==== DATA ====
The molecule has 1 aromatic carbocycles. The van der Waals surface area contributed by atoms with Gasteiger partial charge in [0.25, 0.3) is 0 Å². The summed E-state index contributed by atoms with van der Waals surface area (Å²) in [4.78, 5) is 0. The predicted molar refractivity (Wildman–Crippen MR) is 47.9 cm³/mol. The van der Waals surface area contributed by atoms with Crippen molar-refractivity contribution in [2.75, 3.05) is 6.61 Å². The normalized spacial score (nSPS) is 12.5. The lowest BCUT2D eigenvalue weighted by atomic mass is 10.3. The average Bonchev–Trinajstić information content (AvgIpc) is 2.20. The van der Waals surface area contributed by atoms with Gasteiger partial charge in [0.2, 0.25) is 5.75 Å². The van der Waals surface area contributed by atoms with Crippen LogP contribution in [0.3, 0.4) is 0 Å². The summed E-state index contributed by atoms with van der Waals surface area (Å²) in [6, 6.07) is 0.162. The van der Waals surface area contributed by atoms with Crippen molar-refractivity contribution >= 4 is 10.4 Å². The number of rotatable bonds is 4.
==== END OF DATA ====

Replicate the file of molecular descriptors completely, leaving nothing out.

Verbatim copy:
The molecule has 1 aromatic carbocycles. The van der Waals surface area contributed by atoms with Gasteiger partial charge in [0.25, 0.3) is 0 Å². The summed E-state index contributed by atoms with van der Waals surface area (Å²) in [4.78, 5) is 0. The predicted molar refractivity (Wildman–Crippen MR) is 47.9 cm³/mol. The van der Waals surface area contributed by atoms with Crippen molar-refractivity contribution in [2.75, 3.05) is 6.61 Å². The normalized spacial score (nSPS) is 12.5. The lowest BCUT2D eigenvalue weighted by atomic mass is 10.3. The average Bonchev–Trinajstić information content (AvgIpc) is 2.20. The van der Waals surface area contributed by atoms with Gasteiger partial charge in [0.2, 0.25) is 5.75 Å². The van der Waals surface area contributed by atoms with Crippen LogP contribution in [0.3, 0.4) is 0 Å². The summed E-state index contributed by atoms with van der Waals surface area (Å²) in [6, 6.07) is 0.162. The van der Waals surface area contributed by atoms with Crippen molar-refractivity contribution >= 4 is 10.4 Å². The number of rotatable bonds is 4.